So Far So Good – RWT

hondacb750comber2012big Today the 20th December, the Council of the European Union at its 3213th Council meeting regarding Transport, Telecommunications and Energy, under the present Cyprus Presidency, agreed a general approach on a draft directive updating the common rules on periodic roadworthiness tests for motor vehicles.

For motorcycling, the so called general approach, does not retain the Commission’s proposal to extend periodic tests to motorcycles, this was discussed previously in the Council early in December when the council reported its intention to, delete the requirement for mandatory Road Worthiness Testing for L3e (that’s low-performance, medium and large size) motorcycles!

The council reports that, “the legal form of the draft legislation has been changed from a regulation, as proposed by the Commission, to a directive, which leaves more scope for taking into account the particularities of the member states.”

Importantly it would also appear that all category L vehicle are now outside the scope of the directive, as previously Italy wanted to include L1e, L2e and L6e and therefore these categories are now not included in the document:

  • Category L1e vehicle (light two-wheel powered vehicle), sub-categorised into:

(i) L1Ae vehicle (powered cycle);

(ii) L1Be vehicle (two-wheel moped).

(b) Category L2e vehicle (three-wheel moped).

And Category L6e vehicle (light quadricycles), which includes the sub-category of

  • (i) L6Ae vehicle (light on-road quad);

Italy and the European Commission are still against the deletion of L category vehicles.

After five years, the Commission will review the effectiveness of the directive and, if necessary, present new proposals.

Member States may introduce national requirements concerning roadworthiness tests for vehicles registered in their territory which are not covered by the scope of this Directive, so for example, we in the UK, would definitely retain our MoT – Road Worthiness Testing.

The European Parliament, whose approval is also required for the adoption of the proposal, has not yet determined its position.

This position is being dealt with by the TRAN (Transport and Tourism) Committee of MEPs.

So all is looking peaceful and quiet in the world of European motorcycling …………………….. for now!


View full information – pdf – Click Here

Our previous report – No Mandatory RWT For Motorcycles! – Click Here


Share Button

Comments Will No Longer Be Posted

  1. News from the Federation of European Motorcyclists’ Associations (FEMA)

    20th December 2012

    Member States exclude motorcycles from proposed legislation on periodic roadworthiness tests

    During today’s Council morning session, EU transport ministers reached a general approach regarding the legislative proposal on periodic roadworthiness tests (RWT) for motor vehicles and their trailers. EU Member States have drafted significant changes to the Commission’s proposal, among which the exclusion of L-category vehicles (powered two and three-wheelers), and leave Member States free to impose custom rules by turning the regulation into a directive. This is a new success for motorcyclists’ associations, which now needs confirmation during the debate in the European Parliament.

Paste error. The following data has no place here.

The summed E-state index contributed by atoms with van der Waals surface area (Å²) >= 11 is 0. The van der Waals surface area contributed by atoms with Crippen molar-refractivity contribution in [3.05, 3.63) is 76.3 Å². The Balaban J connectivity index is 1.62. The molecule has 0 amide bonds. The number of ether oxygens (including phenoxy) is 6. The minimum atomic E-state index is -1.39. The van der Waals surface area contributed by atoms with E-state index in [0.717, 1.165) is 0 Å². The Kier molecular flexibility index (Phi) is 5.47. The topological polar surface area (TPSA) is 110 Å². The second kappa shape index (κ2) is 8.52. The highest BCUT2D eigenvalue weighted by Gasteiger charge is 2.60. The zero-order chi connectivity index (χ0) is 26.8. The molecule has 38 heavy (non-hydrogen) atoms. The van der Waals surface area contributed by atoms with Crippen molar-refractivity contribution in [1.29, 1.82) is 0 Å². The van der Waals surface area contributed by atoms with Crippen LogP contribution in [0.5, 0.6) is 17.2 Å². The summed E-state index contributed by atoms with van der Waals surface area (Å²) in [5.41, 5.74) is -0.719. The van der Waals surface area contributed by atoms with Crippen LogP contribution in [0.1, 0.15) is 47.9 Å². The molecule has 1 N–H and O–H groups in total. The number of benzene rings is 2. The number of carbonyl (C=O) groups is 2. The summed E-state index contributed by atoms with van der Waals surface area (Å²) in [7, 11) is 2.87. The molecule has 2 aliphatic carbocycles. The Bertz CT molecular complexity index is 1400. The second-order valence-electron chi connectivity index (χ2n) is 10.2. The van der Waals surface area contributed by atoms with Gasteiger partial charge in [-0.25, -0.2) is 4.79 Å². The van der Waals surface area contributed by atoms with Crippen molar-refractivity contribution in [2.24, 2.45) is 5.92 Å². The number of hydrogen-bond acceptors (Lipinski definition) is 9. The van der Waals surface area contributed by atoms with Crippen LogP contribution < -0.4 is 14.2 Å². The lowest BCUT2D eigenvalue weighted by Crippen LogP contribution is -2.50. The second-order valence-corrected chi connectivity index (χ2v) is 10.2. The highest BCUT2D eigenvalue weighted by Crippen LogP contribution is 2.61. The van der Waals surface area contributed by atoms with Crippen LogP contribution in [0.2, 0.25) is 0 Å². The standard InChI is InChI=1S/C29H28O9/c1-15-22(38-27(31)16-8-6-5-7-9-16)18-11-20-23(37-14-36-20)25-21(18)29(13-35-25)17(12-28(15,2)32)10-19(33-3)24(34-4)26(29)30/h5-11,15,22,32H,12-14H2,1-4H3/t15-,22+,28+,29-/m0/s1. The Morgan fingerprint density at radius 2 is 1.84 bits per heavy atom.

While the proposal of the European Commission to further to increase the minimum testing intervals for vehicles and include all powered two-wheelers into periodic RWT regimes is currently being revised by the Transport Committee of the European Parliament, Transport Ministers of the European Union (Council) have expressed their discontent with the proposal, adopting this morning significant changes to the proposed text:

    Official Council press release just announced: “The Council agreed a general approach on a draft directive updating the common rules on periodic roadworthiness tests for motor vehicles. (…) (it) does not retain the Commission’s proposal to extend periodic tests to motorcycles and light trailers and to increase the minimum frequency of checks for older cars and light commercial vehicles from every two years to every year throughout the Union. Member states, though, are free to impose stricter rules.”

    Member States also turned the proposed Regulation into a Directive, which will leave more leeway for the later implementation of the legal act into national law. Therefore, in line with motorcyclists’ associations‘ views, the Council does not see the necessity to force all Member States to include the powered two-wheelers into periodic RWT regimes. In opposition to the Commission, Member States propose to lower testing requirements for vehicles which are hardly used on public roads, such as historic or competition vehicles. The Commission originally proposed annual checks as a minimum requirement for all motor vehicles older than six years.

    Now that Member States have clearly indicated that they will only approve the proposal if it is amended considerably, and motorcycles are excluded from the text, Parliament now needs to take an official position. Discussions in Transport Committee have started yesterday.

    FEMA is happy to see that the campaigns of its national organisations asking for a “reality check approach”, especially in those countries where there is no RWT for motorcycles, are being successful. The Commission had argued that the inclusion of motorcycles into RWT along with the tightening of testing intervals would have significant positive safety impact, but has never been able to provide any supportive (and unbiased) evidence for such claims. The only obvious benefit from such text would be the financial gain of the leading companies in the vehicle testing business.

    Original Source – Federation of European Motorcyclists’ Associations (FEMA) : Click Here

Speak Your Mind